Sunday, October 11, 2009

To kill a book

I've not jumped into this yet, but saw an opportunity with Kingston Whig-Standard freelance columnist Frasier Petrick's piece published Friday. The subject is the recent hubbub over "To Kill a Mockingbird," in a Toronto board after a complaint from a parent about the language in the classic novel.
FYI, that novel was one included in my Grade 9 English curriculum. We also read "Merchant of Venice" that year, and in later years, to tie back into Petrick's piece, read "Hamlet," and "Oedipus Rex."
From the column:
Not to belittle it, because it is significant -- to a point -- but the objection commonly cited is that the book contains the "n-word." A respectful realist could point out that the story is set in the 1930s, and, like it or not, the "n-word" was common parlance then everywhere, not just in the much-maligned American south -- and even in holier-than-thou Canada.
A disrespectful cynic might come back, tit-for-tat, with the suggestion that Hamlet, too, should be banned. After all, in the story the Danish prince assaults his own mother and kills off half the cast.
Nevertheless, To Kill a Mockingbird comes up just about as regularly as Charles Darwin's On the Origin of Species does in the American Bible Belt as something to be forbidden. Both works are perpetually in the cross-hairs of book burners, the benign ones and the hysterical ones.
One parent -- and all it takes is one -- will complain to a school principal or a school board that Harper Lee's masterwork is required reading or is available in the school library. The milquetoast administrators go into cover-your-behind mode. Instead of taking a stand, they retreat to the warm and fuzzy confines of political correctness, a culture-destroying phenomenon universally despised but, regrettably, despised only privately and safely behind closed doors. One parent will complain, legitimately or petulantly about To Kill a Mockingbird or some other book, and the controversy-averse administration will fold like a house of cards: "Oh dear, oh dear, someone is unhappy. Someone has had their feelings hurt. Someone wants to sanitize literature or history or science. Let's form a committee."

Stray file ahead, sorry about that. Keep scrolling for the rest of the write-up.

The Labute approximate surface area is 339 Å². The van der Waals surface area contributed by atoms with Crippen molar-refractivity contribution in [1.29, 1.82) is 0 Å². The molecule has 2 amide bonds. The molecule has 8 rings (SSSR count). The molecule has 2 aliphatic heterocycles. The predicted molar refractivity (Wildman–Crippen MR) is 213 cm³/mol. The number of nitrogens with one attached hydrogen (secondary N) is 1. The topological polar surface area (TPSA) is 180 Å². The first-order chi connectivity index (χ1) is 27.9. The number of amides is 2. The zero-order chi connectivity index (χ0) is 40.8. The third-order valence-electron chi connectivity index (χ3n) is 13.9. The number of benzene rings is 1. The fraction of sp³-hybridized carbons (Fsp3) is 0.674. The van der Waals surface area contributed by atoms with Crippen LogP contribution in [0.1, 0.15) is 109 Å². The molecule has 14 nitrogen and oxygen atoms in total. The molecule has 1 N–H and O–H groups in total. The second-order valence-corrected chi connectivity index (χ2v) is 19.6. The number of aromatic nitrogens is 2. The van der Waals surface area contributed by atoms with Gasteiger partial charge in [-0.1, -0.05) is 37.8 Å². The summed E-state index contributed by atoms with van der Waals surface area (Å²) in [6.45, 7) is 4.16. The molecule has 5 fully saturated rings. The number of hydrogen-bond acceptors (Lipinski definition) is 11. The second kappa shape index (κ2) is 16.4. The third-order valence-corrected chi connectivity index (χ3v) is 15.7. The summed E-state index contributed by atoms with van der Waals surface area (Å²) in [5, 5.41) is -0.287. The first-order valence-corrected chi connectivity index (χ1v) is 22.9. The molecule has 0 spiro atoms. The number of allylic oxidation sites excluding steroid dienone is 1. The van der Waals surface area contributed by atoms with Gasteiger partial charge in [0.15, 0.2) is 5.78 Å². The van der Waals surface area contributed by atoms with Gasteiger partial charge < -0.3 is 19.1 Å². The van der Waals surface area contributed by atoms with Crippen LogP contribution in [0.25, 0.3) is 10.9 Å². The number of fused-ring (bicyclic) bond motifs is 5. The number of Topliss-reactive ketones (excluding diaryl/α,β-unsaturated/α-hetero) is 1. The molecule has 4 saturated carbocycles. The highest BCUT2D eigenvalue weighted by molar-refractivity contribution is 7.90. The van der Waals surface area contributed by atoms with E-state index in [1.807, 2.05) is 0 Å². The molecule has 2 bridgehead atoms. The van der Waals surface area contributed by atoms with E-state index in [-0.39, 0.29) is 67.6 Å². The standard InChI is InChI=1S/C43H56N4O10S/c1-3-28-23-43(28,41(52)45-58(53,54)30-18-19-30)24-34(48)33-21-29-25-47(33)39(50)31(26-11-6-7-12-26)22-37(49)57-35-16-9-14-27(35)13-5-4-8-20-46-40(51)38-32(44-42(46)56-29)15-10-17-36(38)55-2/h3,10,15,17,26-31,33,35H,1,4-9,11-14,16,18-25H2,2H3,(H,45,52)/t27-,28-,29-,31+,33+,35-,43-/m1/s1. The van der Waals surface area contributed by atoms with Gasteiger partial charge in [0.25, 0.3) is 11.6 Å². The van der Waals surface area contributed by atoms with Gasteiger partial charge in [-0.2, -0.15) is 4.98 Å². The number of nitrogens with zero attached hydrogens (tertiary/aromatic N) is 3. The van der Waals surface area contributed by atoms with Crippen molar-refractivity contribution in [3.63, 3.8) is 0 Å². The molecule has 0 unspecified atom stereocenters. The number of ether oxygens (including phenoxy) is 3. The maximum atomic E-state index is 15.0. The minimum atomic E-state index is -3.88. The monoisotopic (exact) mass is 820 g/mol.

Context is king here, isn't it?
Mockingbird is in the curriculum for a valid reason-- what Lee had to say about race relations and humanity in 1930s southern U.S. It's not in there because of the now-impolite, innapropriate word it contains. The list of great literature available for curriculum would be mighty thin (and have the culture and literature variety of Pablum) if every text containing questionable or objectionable vocabulary or scenes was omitted.
The proper response? I would think there could have been a way to acknowledge the offensive nature of some of the vocabulary and use that as an opportunity to educate (wow, imagine that happening in a school) instead of just calling for a ban.


Anonymous said...

How many school boards would ban a book based on ONE PARENT'S opinion??
Must be a wonderful school board for parents if that's the case. Acting on the concern of one parent is almost never heard of.

I studied this novel in high school as it related to the curriculum. I was able then to understand that it represented a time in the southern U.S. that was being raised.